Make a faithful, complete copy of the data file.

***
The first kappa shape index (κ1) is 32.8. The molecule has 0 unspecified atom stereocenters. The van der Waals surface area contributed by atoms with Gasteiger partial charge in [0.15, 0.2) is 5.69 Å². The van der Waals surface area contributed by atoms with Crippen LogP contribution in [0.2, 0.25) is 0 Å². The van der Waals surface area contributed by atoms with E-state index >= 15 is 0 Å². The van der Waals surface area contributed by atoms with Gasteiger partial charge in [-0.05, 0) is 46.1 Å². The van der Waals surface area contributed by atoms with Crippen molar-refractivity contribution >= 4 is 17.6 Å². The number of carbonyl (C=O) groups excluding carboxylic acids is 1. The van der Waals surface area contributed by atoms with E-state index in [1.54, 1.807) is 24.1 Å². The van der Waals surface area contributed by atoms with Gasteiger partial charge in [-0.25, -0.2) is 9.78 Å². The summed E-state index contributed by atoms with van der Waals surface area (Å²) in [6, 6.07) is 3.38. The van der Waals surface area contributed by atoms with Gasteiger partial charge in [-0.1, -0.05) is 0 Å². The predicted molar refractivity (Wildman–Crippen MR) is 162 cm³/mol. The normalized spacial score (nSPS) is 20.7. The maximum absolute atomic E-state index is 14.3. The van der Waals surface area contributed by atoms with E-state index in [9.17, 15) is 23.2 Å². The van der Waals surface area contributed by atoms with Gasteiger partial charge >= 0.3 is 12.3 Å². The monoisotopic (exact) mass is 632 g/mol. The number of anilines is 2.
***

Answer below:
The first kappa shape index (κ1) is 32.8. The molecule has 0 unspecified atom stereocenters. The van der Waals surface area contributed by atoms with Gasteiger partial charge in [0.15, 0.2) is 5.69 Å². The van der Waals surface area contributed by atoms with Crippen LogP contribution in [0.2, 0.25) is 0 Å². The van der Waals surface area contributed by atoms with E-state index >= 15 is 0 Å². The van der Waals surface area contributed by atoms with Gasteiger partial charge in [-0.05, 0) is 46.1 Å². The van der Waals surface area contributed by atoms with Crippen molar-refractivity contribution >= 4 is 17.6 Å². The number of carbonyl (C=O) groups excluding carboxylic acids is 1. The van der Waals surface area contributed by atoms with E-state index in [1.54, 1.807) is 24.1 Å². The van der Waals surface area contributed by atoms with Gasteiger partial charge in [-0.25, -0.2) is 9.78 Å². The summed E-state index contributed by atoms with van der Waals surface area (Å²) in [6, 6.07) is 3.38. The van der Waals surface area contributed by atoms with Gasteiger partial charge in [-0.1, -0.05) is 0 Å². The predicted molar refractivity (Wildman–Crippen MR) is 162 cm³/mol. The normalized spacial score (nSPS) is 20.7. The maximum absolute atomic E-state index is 14.3. The van der Waals surface area contributed by atoms with E-state index in [9.17, 15) is 23.2 Å². The van der Waals surface area contributed by atoms with Gasteiger partial charge >= 0.3 is 12.3 Å². The monoisotopic (exact) mass is 632 g/mol. The number of anilines is 2.